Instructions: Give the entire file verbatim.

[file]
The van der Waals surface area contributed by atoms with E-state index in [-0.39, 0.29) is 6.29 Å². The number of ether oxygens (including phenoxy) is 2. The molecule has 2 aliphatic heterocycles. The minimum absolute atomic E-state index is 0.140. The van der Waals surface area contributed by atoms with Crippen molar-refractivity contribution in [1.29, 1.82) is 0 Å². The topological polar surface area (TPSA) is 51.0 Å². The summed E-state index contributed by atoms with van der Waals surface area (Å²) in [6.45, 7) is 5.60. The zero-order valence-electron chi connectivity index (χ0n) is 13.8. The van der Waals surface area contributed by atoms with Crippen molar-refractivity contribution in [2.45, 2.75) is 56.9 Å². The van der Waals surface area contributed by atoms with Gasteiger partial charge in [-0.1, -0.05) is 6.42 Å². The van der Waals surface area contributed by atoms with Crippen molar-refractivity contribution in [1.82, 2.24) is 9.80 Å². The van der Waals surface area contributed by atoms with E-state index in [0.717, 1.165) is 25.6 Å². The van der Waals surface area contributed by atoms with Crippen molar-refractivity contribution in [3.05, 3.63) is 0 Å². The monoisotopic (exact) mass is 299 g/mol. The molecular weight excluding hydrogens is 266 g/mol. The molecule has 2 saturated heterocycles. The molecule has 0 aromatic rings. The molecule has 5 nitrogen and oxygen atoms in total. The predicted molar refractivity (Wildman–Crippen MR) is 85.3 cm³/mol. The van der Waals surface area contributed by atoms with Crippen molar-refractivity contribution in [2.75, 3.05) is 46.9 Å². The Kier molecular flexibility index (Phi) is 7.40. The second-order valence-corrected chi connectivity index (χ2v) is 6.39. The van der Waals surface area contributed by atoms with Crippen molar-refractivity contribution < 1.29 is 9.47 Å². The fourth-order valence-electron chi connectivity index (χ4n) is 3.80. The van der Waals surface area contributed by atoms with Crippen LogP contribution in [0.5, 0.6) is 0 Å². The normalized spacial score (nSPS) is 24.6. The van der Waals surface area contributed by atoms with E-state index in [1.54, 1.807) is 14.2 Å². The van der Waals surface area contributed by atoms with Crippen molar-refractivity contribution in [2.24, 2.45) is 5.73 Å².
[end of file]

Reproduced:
The van der Waals surface area contributed by atoms with E-state index in [-0.39, 0.29) is 6.29 Å². The number of ether oxygens (including phenoxy) is 2. The molecule has 2 aliphatic heterocycles. The minimum absolute atomic E-state index is 0.140. The van der Waals surface area contributed by atoms with Crippen molar-refractivity contribution in [1.29, 1.82) is 0 Å². The topological polar surface area (TPSA) is 51.0 Å². The summed E-state index contributed by atoms with van der Waals surface area (Å²) in [6.45, 7) is 5.60. The zero-order valence-electron chi connectivity index (χ0n) is 13.8. The van der Waals surface area contributed by atoms with Crippen molar-refractivity contribution in [2.45, 2.75) is 56.9 Å². The van der Waals surface area contributed by atoms with Gasteiger partial charge in [-0.1, -0.05) is 6.42 Å². The van der Waals surface area contributed by atoms with Crippen molar-refractivity contribution in [1.82, 2.24) is 9.80 Å². The van der Waals surface area contributed by atoms with E-state index in [0.717, 1.165) is 25.6 Å². The van der Waals surface area contributed by atoms with Crippen molar-refractivity contribution in [3.05, 3.63) is 0 Å². The monoisotopic (exact) mass is 299 g/mol. The molecular weight excluding hydrogens is 266 g/mol. The molecule has 2 saturated heterocycles. The molecule has 0 aromatic rings. The molecule has 5 nitrogen and oxygen atoms in total. The predicted molar refractivity (Wildman–Crippen MR) is 85.3 cm³/mol. The van der Waals surface area contributed by atoms with Crippen molar-refractivity contribution in [2.75, 3.05) is 46.9 Å². The Kier molecular flexibility index (Phi) is 7.40. The second-order valence-corrected chi connectivity index (χ2v) is 6.39. The van der Waals surface area contributed by atoms with Crippen molar-refractivity contribution < 1.29 is 9.47 Å². The fourth-order valence-electron chi connectivity index (χ4n) is 3.80. The van der Waals surface area contributed by atoms with Crippen LogP contribution in [0.5, 0.6) is 0 Å². The normalized spacial score (nSPS) is 24.6. The van der Waals surface area contributed by atoms with E-state index in [1.54, 1.807) is 14.2 Å². The van der Waals surface area contributed by atoms with Crippen molar-refractivity contribution in [2.24, 2.45) is 5.73 Å².